This is no small problem. The unpredictability often causes women to stay at home near a bathroom or to limit their activities to places where a bathroom will immediately be available. They may dress in dark colors that hide wetness. Fear of odor or loss of urine during intercourse may lead to avoidance of intimacy. This often leads to isolation and depression. Urge incontinence may occur at night, resulting in a wet bed that needs to be changed. Disturbed sleep and the resulting fatigue are common in women with this problem. Women with urge incontinence feel terrible about their condition but often delay seeing a doctor because they are depressed and feel helpless. These women are not aware of the available treatments, all nonsurgical, that are now used to help women with urge incontinence. A discussion of these treatments can be found in Chapter 5.


Some women have very frequent leakage. They often leak when their bladders are full, but they may also leak when their bladders are nearly empty. They may leak when they cough or sneeze, but sometimes they also note leakage even when they are lying down. These symptoms may result from a condition called intrinsic sphincter deficiency, or ISD. Women with this problem are often understandably miserable.

Although this is a relatively rare problem, it has a number of possible causes. The problem exists in the urethral sphincter, the muscles and soft tissue that surround the urethra and hold the urine in the bladder (Figure 1-4). The muscles are normally squeezed closed, continuously shutting off the flow of urine. The urethra, which is shaped like a tube, is lined with soft, cushioning tissue that helps to form a watertight seal. When you laugh or sneeze, the muscles around the urethra resist the added pressure. The muscles are supposed to relax only when you are ready to urinate.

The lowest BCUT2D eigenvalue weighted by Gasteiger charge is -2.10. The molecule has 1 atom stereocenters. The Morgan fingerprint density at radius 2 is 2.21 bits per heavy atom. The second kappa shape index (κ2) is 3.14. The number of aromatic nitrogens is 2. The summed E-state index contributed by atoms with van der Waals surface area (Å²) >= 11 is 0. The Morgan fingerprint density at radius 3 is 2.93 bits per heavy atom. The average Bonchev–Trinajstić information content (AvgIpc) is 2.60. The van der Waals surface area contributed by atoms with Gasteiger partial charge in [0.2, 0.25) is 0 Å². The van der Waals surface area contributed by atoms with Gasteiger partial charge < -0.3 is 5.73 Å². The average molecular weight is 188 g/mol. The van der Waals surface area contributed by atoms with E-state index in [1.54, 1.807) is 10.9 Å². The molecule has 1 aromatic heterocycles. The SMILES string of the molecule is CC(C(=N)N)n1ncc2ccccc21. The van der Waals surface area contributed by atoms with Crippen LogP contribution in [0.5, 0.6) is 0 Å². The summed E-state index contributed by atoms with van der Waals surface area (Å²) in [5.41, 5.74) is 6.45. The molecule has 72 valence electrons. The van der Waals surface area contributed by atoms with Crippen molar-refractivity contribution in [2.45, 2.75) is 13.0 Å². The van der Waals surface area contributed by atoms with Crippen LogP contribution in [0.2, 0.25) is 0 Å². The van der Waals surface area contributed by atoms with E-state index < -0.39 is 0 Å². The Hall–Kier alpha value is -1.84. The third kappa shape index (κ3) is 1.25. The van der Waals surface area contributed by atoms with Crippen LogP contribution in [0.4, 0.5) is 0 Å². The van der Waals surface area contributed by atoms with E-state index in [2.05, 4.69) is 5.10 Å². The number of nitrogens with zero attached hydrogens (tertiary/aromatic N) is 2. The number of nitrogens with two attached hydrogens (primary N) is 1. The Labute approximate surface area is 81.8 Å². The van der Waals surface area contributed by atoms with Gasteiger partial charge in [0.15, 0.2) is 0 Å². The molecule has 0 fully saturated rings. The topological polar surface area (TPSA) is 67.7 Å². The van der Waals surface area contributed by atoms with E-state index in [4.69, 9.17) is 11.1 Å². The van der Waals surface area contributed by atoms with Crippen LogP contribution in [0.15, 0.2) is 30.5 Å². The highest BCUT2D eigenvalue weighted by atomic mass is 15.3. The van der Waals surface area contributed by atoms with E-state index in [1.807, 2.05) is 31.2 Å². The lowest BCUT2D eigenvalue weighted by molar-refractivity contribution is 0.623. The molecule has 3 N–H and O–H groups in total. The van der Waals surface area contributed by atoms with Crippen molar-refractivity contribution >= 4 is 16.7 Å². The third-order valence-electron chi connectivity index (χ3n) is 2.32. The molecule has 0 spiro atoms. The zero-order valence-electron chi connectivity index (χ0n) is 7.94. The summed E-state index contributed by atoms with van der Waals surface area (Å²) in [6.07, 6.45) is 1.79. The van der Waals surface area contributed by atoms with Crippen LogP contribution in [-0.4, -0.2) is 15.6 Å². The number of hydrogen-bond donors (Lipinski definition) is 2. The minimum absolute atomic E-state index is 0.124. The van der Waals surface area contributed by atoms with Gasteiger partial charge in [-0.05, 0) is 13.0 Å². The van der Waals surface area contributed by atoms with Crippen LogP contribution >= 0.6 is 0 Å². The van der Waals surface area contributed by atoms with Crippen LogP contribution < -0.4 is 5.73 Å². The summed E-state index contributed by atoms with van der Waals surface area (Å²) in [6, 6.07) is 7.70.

However, prior injury to the muscles or soft tissues can weaken the watertight seal and may allow urine to leak out (Figure 1-5). This type of incontinence is called intrinsic sphincter deficiency because it is the watertight seal (the sphincter) that is not functioning properly (is deficient). One cause of this problem, ironically enough, is the result of previous surgery for incontinence. The healing process following surgery around the bladder and urethra may sometimes lead to scar tissue, which is much less supple than normal tissue. In rare cases, excessive scar tissue may be formed. This can pull on the urethra and actually hold it open, allowing urine to leak out. In addition, the small nerves that carry signals to the urethra are not visible and may be inadvertently stretched or cut during surgery. Formation of scar tissue is not the result of poor surgical skills on the part of your doctor, but rather an unusual and unfortunate consequence of the body's healing process.